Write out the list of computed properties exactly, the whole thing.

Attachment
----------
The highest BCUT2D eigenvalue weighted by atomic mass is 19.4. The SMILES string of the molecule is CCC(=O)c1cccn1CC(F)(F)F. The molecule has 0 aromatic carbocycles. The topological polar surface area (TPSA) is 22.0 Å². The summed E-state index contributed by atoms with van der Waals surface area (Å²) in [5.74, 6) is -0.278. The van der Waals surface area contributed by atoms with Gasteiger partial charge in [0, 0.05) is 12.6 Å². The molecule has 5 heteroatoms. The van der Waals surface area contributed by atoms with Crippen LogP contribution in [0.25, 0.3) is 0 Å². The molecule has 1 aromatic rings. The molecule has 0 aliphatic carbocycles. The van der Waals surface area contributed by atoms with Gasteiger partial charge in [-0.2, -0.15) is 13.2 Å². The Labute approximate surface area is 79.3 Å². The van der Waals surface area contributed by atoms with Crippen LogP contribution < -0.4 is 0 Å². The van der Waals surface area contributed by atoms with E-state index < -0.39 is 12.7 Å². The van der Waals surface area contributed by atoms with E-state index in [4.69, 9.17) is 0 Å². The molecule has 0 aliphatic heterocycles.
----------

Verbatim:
The highest BCUT2D eigenvalue weighted by atomic mass is 19.4. The SMILES string of the molecule is CCC(=O)c1cccn1CC(F)(F)F. The molecule has 0 aromatic carbocycles. The topological polar surface area (TPSA) is 22.0 Å². The summed E-state index contributed by atoms with van der Waals surface area (Å²) in [5.74, 6) is -0.278. The van der Waals surface area contributed by atoms with Gasteiger partial charge in [0, 0.05) is 12.6 Å². The molecule has 5 heteroatoms. The van der Waals surface area contributed by atoms with Crippen LogP contribution in [0.25, 0.3) is 0 Å². The molecule has 1 aromatic rings. The molecule has 0 aliphatic carbocycles. The van der Waals surface area contributed by atoms with Gasteiger partial charge in [-0.2, -0.15) is 13.2 Å². The Labute approximate surface area is 79.3 Å². The van der Waals surface area contributed by atoms with Crippen LogP contribution < -0.4 is 0 Å². The van der Waals surface area contributed by atoms with E-state index < -0.39 is 12.7 Å². The van der Waals surface area contributed by atoms with E-state index in [4.69, 9.17) is 0 Å². The molecule has 0 aliphatic heterocycles.